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Scientists found a new perk to eating spinach

Charlotte Hilton Andersen is the author of the book The Great Fitness Experiment: One Year of Trying Everything and runs the popular health and fitness website of the same name, where she tries out a new workout every month, specializing...

Study says this veggie is the ultimate craving crusher

Hedonic hunger — a fancy term that describes those crazy-intense cravings for junk food — is the downfall of many a dieter. Most of us know what we should be eating and what foods make us feel happiest and healthiest. And yet, even the woman who has so much willpower that it might be a superpower has succumbed on occasion to the siren call of ice cream (or cake or candy or chips — pick your poison). Getting our bodies in line with our minds has been a question for the ages, and not just about food.

But, a recent study has found a new supplement that reduced cravings by 95 percent, helping women to stick to their diet plans. OK, so it's not technically "new," but rather a new use for something you likely have sitting in your refrigerator right now: spinach. Now the almighty green can add another accolade to its long list of health benefits: cravings crusher.

For three months, researchers followed 38 overweight women. The women were given a green drink every morning with half containing a spinach extract and the other half being a placebo. The only other instructions they had was to "eat a balanced diet, including three meals a day and not to go on any other diet."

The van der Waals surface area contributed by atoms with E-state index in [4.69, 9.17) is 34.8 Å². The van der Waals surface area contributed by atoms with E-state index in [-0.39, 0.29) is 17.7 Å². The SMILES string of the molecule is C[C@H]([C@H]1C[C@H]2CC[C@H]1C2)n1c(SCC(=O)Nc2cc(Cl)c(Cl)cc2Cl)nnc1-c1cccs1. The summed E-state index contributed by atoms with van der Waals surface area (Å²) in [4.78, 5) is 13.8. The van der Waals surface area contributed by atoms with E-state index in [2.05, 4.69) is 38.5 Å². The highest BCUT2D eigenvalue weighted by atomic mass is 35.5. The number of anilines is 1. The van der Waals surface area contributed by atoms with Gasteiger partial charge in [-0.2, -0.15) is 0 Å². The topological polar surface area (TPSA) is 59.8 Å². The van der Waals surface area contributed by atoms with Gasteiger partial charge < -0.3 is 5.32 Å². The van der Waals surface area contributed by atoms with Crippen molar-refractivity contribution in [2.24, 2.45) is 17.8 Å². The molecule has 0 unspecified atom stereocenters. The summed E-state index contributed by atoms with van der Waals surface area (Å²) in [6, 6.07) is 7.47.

Charlotte Erlanson-Albertsson, lead author of the study, reported that the control group lost an average of 3.5 kilograms, while the group that was given thylakoids lost 5 kilograms. "The thylakoid group also found that it was easier to stick to three meals a day — and they did not experience any cravings," she added.

The scientists chalk up the impressive results to the thylakoids found naturally in spinach and concentrated in the extract used in the smoothies. Thylakoids, a natural part of green plants, were thought to extend digestion, producing a feeling of satiety. "This means that we are able to stick to the diet we are meant for without snacks and unnecessary foods like sweets, crisps and such," Charlotte explained. She added that it may have also worked by helping the women feel the difference between hedonic cravings and true hunger.

Whether it really works like this or not (this is only one small, not replicated study, after all), if it gets you to throw a handful of spinach into your morning smoothie, it's probably a good thing anyhow. Spinach definitely falls into the category of "can't hurt and will probably help." While the researchers used an extract in the study, whole spinach still contains thylakoids, is cheaper, easier to find and looks way prettier in a salad.

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